Neck dissection after radiochemotherapy in patients with locoregionally advanced head and neck cancer
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- López Rodríguez, M., Cerezo Padellano, L., Martín Martín, M. et al. Clin Transl Oncol (2008) 10: 812. doi:10.1007/s12094-008-0294-6
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Primary chemoradiation is a frequent treatment for locoregionally advanced head and neck squamous cell carcinoma. Some authors claim that a neck dissection (ND) is necessary in N2/N3 disease after this treatment in order to avoid regional recurrences. The aim of this study was to determine the incidence of isolated nodal failure in patients with N2/N3 disease who achieved a complete clinical and radiological response (CR) after chemoradiation, when no planned ND was performed.
We retrospectively analysed the survival rates, nodal response and subsequent neck nodal control of 28 patients with locally advanced oropharynx, hypopharynx or larynx squamous cell carcinoma disease, treated with primary chemoradiation.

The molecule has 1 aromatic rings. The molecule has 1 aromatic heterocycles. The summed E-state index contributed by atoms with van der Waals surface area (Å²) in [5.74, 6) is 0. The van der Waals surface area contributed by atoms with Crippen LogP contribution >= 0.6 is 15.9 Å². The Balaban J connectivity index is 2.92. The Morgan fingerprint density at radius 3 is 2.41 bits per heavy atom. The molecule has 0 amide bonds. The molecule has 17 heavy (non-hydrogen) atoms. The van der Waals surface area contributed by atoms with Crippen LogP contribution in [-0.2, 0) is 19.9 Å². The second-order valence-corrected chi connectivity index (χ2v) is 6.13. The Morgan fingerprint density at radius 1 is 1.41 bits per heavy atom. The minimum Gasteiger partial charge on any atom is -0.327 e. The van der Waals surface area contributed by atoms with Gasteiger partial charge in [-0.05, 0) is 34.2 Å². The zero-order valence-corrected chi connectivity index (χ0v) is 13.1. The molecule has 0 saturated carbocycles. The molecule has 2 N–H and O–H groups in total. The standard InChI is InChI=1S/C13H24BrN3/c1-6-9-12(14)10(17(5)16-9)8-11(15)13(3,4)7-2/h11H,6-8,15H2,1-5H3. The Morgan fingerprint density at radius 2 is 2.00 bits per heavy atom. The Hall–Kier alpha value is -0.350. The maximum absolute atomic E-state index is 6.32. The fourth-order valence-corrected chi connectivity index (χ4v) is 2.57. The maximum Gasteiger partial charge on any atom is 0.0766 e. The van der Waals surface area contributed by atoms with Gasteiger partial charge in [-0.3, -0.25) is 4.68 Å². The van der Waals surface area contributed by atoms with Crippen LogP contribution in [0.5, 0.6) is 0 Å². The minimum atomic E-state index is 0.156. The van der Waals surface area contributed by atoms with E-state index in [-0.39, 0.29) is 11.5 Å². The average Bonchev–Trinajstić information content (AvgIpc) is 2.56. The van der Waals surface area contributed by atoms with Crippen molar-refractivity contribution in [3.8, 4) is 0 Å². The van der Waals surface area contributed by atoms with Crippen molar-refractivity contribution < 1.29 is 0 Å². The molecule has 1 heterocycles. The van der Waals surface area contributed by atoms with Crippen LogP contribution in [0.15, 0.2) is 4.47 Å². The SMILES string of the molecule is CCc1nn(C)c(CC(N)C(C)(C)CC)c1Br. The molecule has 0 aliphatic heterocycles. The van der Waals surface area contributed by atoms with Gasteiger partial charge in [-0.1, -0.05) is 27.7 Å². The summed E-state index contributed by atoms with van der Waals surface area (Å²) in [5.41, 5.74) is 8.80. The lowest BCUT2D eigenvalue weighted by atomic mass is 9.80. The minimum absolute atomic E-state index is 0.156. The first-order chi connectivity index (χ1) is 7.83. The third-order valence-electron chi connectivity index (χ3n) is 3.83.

With a median follow-up of 28 months, 2-year global survival was 73% and disease-free survival 60%. Patients who had complete local and regional response after chemoradiotherapy were followed, with 100% neck nodal control.
Patients with N2/N3 disease who obtained a clinical and radiological CR to chemoradiation had a zero incidence of isolated neck failure without a planned ND. The continued use of planned NDs in this patient subset may not be justified. This can be further confirmed in randomised prospective trials.